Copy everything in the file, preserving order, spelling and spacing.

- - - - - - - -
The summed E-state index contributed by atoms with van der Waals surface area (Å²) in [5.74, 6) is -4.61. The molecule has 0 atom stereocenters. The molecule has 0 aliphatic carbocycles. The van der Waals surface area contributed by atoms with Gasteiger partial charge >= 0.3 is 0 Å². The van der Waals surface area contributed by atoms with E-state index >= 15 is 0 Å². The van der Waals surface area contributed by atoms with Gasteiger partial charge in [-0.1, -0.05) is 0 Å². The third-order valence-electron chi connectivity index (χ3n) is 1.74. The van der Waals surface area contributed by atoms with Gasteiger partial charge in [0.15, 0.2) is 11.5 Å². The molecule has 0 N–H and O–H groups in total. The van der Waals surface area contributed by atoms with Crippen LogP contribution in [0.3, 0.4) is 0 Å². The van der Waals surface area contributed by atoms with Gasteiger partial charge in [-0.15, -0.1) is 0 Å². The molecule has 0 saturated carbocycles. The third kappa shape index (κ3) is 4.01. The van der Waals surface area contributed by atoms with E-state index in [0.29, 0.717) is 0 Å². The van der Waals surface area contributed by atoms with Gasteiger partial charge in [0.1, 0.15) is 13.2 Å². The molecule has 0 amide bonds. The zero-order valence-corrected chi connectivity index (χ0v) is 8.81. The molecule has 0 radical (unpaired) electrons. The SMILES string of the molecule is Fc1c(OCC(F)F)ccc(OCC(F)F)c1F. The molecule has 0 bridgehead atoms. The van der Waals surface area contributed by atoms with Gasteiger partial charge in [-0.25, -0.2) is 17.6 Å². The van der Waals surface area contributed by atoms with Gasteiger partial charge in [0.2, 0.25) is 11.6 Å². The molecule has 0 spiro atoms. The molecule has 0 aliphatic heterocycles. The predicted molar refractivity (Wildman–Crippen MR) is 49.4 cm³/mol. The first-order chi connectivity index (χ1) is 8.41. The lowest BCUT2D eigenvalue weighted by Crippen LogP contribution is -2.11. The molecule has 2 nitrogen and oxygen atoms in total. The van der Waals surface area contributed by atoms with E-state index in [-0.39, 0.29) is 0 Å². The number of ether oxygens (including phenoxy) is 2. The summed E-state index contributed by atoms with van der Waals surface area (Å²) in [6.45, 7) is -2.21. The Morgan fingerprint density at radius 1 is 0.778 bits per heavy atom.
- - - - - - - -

The summed E-state index contributed by atoms with van der Waals surface area (Å²) in [5.74, 6) is -4.61. The molecule has 0 atom stereocenters. The molecule has 0 aliphatic carbocycles. The van der Waals surface area contributed by atoms with Gasteiger partial charge >= 0.3 is 0 Å². The van der Waals surface area contributed by atoms with E-state index >= 15 is 0 Å². The van der Waals surface area contributed by atoms with Gasteiger partial charge in [-0.1, -0.05) is 0 Å². The third-order valence-electron chi connectivity index (χ3n) is 1.74. The van der Waals surface area contributed by atoms with Gasteiger partial charge in [0.15, 0.2) is 11.5 Å². The molecule has 0 N–H and O–H groups in total. The van der Waals surface area contributed by atoms with Crippen LogP contribution in [0.3, 0.4) is 0 Å². The van der Waals surface area contributed by atoms with Gasteiger partial charge in [-0.15, -0.1) is 0 Å². The molecule has 0 saturated carbocycles. The third kappa shape index (κ3) is 4.01. The van der Waals surface area contributed by atoms with E-state index in [0.29, 0.717) is 0 Å². The van der Waals surface area contributed by atoms with Gasteiger partial charge in [0.1, 0.15) is 13.2 Å². The molecule has 0 amide bonds. The zero-order valence-corrected chi connectivity index (χ0v) is 8.81. The molecule has 0 radical (unpaired) electrons. The SMILES string of the molecule is Fc1c(OCC(F)F)ccc(OCC(F)F)c1F. The molecule has 0 bridgehead atoms. The van der Waals surface area contributed by atoms with Gasteiger partial charge in [-0.25, -0.2) is 17.6 Å². The van der Waals surface area contributed by atoms with Gasteiger partial charge in [0.2, 0.25) is 11.6 Å². The molecule has 0 spiro atoms. The molecule has 0 aliphatic heterocycles. The predicted molar refractivity (Wildman–Crippen MR) is 49.4 cm³/mol. The first-order chi connectivity index (χ1) is 8.41. The lowest BCUT2D eigenvalue weighted by Crippen LogP contribution is -2.11. The molecule has 2 nitrogen and oxygen atoms in total. The van der Waals surface area contributed by atoms with E-state index in [-0.39, 0.29) is 0 Å². The number of ether oxygens (including phenoxy) is 2. The summed E-state index contributed by atoms with van der Waals surface area (Å²) in [6.45, 7) is -2.21. The Morgan fingerprint density at radius 1 is 0.778 bits per heavy atom.